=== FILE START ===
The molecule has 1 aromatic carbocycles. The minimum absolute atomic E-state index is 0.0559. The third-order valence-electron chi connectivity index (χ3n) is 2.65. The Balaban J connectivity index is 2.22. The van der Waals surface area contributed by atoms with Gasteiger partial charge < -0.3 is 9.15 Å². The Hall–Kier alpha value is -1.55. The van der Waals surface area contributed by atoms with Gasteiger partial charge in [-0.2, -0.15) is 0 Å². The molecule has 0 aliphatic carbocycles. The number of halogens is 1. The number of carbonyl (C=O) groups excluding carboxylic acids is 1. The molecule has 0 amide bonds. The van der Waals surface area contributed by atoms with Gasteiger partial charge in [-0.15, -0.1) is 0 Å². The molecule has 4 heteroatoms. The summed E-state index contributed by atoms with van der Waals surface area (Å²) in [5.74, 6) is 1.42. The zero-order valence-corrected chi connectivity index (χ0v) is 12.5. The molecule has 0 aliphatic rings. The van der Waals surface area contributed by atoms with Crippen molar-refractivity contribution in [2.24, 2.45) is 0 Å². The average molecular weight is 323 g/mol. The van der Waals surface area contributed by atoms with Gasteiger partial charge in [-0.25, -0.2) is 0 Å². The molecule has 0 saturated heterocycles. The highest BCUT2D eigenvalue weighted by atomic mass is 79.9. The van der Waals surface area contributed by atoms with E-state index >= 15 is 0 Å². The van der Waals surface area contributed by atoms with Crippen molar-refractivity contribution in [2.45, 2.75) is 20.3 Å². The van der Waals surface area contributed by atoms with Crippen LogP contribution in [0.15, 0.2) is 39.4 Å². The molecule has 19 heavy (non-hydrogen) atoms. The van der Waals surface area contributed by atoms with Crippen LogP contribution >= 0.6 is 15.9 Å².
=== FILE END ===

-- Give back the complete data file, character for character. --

The molecule has 1 aromatic carbocycles. The minimum absolute atomic E-state index is 0.0559. The third-order valence-electron chi connectivity index (χ3n) is 2.65. The Balaban J connectivity index is 2.22. The van der Waals surface area contributed by atoms with Gasteiger partial charge < -0.3 is 9.15 Å². The Hall–Kier alpha value is -1.55. The van der Waals surface area contributed by atoms with Gasteiger partial charge in [-0.2, -0.15) is 0 Å². The molecule has 0 aliphatic carbocycles. The number of halogens is 1. The number of carbonyl (C=O) groups excluding carboxylic acids is 1. The molecule has 0 amide bonds. The van der Waals surface area contributed by atoms with Gasteiger partial charge in [-0.15, -0.1) is 0 Å². The molecule has 4 heteroatoms. The summed E-state index contributed by atoms with van der Waals surface area (Å²) in [5.74, 6) is 1.42. The zero-order valence-corrected chi connectivity index (χ0v) is 12.5. The molecule has 0 aliphatic rings. The van der Waals surface area contributed by atoms with Crippen molar-refractivity contribution in [2.24, 2.45) is 0 Å². The average molecular weight is 323 g/mol. The van der Waals surface area contributed by atoms with Gasteiger partial charge in [-0.25, -0.2) is 0 Å². The molecule has 0 saturated heterocycles. The highest BCUT2D eigenvalue weighted by atomic mass is 79.9. The van der Waals surface area contributed by atoms with E-state index >= 15 is 0 Å². The van der Waals surface area contributed by atoms with Crippen molar-refractivity contribution in [2.45, 2.75) is 20.3 Å². The van der Waals surface area contributed by atoms with Crippen LogP contribution in [0.15, 0.2) is 39.4 Å². The molecule has 19 heavy (non-hydrogen) atoms. The van der Waals surface area contributed by atoms with Crippen LogP contribution >= 0.6 is 15.9 Å².